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I have the following problem I need to solve, but is strugling a bit. Would really appreciate it if someone can help.

In short in comes down to the following:

  1. If the search key is in the array - it returns the smallest index i for which a[i] is equal to the key
  2. If the search key is not in the array but greater - it returns the smallest index i as -i where a[i] is greater than the key
  3. If the search key is not in the array but smaller - it returns -j where j is the index of the last element in the array

I have the code of searching for the key, but I'm not sure how to return the indexes as mentioned above...

import java.util.Arrays; 
public class BinarySearchIndex2 {

    // a working recursive version
    public static int search(String key, String[] a) {
        return search(key, a, 0, a.length);
    }

    public static int search(String key, String[] a, int lo, int hi) {
        // possible key indices in [lo, hi)
        if (hi <= lo) return -1;

        int mid = lo + (hi - lo) / 2;
        int cmp = a[mid].compareTo(key);
        if      (cmp > 0) return search(key, a, lo, mid);
        else if (cmp < 0) return search(key, a, mid+1, hi);
        else              return mid;
    }

    public static void main(String[] args) {

        String key = args[0];
        int sizeoflist = StdIn.readInt();
        String[] a = new String[sizeoflist];
            int counter = 0; //counter for while loop to fill array a

        while (!StdIn.isEmpty()){

            a[counter] = StdIn.readString();
            counter++;

        }

        Arrays.sort(a); // sort the words (if needed)

        if ( search(key, a) < 0) ; /* System.out.println();*/
        else if ( search(key, a) > 0 ) ;
        else if ( search(key, a) = 0 ) ;

    }
}

Would be really glad if someone can help me with this matter...

Thanks!

share|improve this question
    
b.t.w - is this a homework assignment? (If so, please tag it accordingly) –  RonK Apr 25 '11 at 20:05

2 Answers 2

up vote 1 down vote accepted

String.compareTo performs a lexicographical comparison. This means that it can decide that "50">"100", whereas clearly 50<100 is what you would expect. This will effect your Arrays.sort call so your Array is already messed up.

Is it a must to have public static int search(String key, String[] a) as your API?

If you can change it to be public static int search(int key, int[] a) it will make your API work (assuming you don't have any bugs I missed).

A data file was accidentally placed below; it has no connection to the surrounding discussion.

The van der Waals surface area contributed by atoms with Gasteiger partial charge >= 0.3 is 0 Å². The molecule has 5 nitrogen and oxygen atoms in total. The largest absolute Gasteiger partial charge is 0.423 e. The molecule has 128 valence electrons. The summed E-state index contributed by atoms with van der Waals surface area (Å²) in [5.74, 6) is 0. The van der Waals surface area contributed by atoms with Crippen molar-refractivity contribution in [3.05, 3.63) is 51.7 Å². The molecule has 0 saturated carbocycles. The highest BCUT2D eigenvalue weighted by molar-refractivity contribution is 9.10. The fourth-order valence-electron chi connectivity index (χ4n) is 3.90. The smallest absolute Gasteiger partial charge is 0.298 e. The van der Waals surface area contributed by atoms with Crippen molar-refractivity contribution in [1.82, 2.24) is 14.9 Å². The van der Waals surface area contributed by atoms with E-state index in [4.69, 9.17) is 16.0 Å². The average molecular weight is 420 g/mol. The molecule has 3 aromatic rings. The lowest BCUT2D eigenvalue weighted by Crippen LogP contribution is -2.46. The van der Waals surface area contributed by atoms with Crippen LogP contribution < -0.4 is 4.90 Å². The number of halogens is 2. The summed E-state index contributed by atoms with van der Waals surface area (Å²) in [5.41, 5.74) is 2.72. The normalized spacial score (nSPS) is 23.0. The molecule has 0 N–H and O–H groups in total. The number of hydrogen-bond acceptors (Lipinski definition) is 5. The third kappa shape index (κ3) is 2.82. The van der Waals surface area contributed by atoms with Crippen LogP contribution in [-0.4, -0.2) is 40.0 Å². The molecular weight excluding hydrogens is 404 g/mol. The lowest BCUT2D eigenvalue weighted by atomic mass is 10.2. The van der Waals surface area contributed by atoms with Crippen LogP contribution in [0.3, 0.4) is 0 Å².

Hope this was what you were referring to.

Edit: some fine tunning to the problem analysis.

share|improve this answer
    
@RonK Hi, yep, I tried that one, but I wasn't sure what the Int equivalent of compareTo is... Is it possible you can show me in the right direction? Thanks! –  ISJ Apr 25 '11 at 19:58
    
@ISJ: The equivalent of compareTo for ints is... normal <, >=, etc. –  ColinD Apr 25 '11 at 20:01
    
@ISJ - If you use int instead of String it should make the basic assumption of your API to be correct (that the Array is sorted and that comparison works correctly). –  RonK Apr 25 '11 at 20:03
    
@ISJ - I think that the end of the main should be: int index = search(key, a); System.out.println("Index = " + index); System.out.println("Value = " + a[index]); Something like that (if I fully understood the requirement) –  RonK Apr 25 '11 at 20:04
    
@ISJ: One last comment - i missed the question about compareTo for int. Replace the line int cmp = a[mid].compareTo(key); with int cmp = a[mid] - key; it will do the trick. –  RonK Apr 25 '11 at 20:08

The important point is here:

    if (hi <= lo) return -1;

This occurs when you got an sub-array to search of size zero, which means that the element is not there. Now think: what does the specification say about the return value here?

share|improve this answer
    
@Ebermann Ok, so if it is not there it should test for greater than or smaller than and then return the respective index?? –  ISJ Apr 25 '11 at 19:55
1  
Your conditions for the result are a bit strange, but I think one of return -hi, return -hi-1` and return -hi + 1 does what you want. (Make some tests on paper, and get clear what you really want here.) There might be a special case for hi == a.length. –  Paŭlo Ebermann Apr 25 '11 at 20:29

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